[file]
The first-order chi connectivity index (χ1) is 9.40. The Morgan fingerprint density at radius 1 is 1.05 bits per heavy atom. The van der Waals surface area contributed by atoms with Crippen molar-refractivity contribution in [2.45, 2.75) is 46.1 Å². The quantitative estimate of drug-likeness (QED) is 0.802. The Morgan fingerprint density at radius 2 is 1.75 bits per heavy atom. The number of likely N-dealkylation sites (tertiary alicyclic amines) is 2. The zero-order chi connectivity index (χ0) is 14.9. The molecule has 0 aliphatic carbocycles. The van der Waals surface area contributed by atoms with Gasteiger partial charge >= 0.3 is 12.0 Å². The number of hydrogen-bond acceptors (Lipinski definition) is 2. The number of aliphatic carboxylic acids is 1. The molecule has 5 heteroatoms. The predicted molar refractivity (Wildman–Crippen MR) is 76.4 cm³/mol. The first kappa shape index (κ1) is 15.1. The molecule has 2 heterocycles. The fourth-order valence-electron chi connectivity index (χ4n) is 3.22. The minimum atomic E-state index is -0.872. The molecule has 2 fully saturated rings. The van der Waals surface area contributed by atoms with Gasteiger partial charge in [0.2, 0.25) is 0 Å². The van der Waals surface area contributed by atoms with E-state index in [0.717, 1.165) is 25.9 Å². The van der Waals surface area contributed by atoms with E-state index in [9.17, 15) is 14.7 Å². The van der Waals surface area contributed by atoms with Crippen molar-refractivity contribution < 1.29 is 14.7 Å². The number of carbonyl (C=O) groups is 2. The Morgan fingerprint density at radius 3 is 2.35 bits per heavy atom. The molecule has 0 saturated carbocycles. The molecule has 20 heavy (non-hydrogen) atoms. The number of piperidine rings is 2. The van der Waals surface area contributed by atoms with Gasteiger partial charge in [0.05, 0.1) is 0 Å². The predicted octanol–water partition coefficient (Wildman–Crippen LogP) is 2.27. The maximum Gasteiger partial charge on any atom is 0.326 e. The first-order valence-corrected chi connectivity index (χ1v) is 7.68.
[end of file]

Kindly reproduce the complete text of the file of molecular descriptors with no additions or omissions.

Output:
The first-order chi connectivity index (χ1) is 9.40. The Morgan fingerprint density at radius 1 is 1.05 bits per heavy atom. The van der Waals surface area contributed by atoms with Crippen molar-refractivity contribution in [2.45, 2.75) is 46.1 Å². The quantitative estimate of drug-likeness (QED) is 0.802. The Morgan fingerprint density at radius 2 is 1.75 bits per heavy atom. The number of likely N-dealkylation sites (tertiary alicyclic amines) is 2. The zero-order chi connectivity index (χ0) is 14.9. The molecule has 0 aliphatic carbocycles. The van der Waals surface area contributed by atoms with Gasteiger partial charge >= 0.3 is 12.0 Å². The number of hydrogen-bond acceptors (Lipinski definition) is 2. The number of aliphatic carboxylic acids is 1. The molecule has 5 heteroatoms. The predicted molar refractivity (Wildman–Crippen MR) is 76.4 cm³/mol. The first kappa shape index (κ1) is 15.1. The molecule has 2 heterocycles. The fourth-order valence-electron chi connectivity index (χ4n) is 3.22. The minimum atomic E-state index is -0.872. The molecule has 2 fully saturated rings. The van der Waals surface area contributed by atoms with Gasteiger partial charge in [0.2, 0.25) is 0 Å². The van der Waals surface area contributed by atoms with E-state index in [0.717, 1.165) is 25.9 Å². The van der Waals surface area contributed by atoms with E-state index in [9.17, 15) is 14.7 Å². The van der Waals surface area contributed by atoms with Crippen molar-refractivity contribution < 1.29 is 14.7 Å². The number of carbonyl (C=O) groups is 2. The Morgan fingerprint density at radius 3 is 2.35 bits per heavy atom. The molecule has 0 saturated carbocycles. The molecule has 20 heavy (non-hydrogen) atoms. The number of piperidine rings is 2. The van der Waals surface area contributed by atoms with Gasteiger partial charge in [0.05, 0.1) is 0 Å². The predicted octanol–water partition coefficient (Wildman–Crippen LogP) is 2.27. The maximum Gasteiger partial charge on any atom is 0.326 e. The first-order valence-corrected chi connectivity index (χ1v) is 7.68.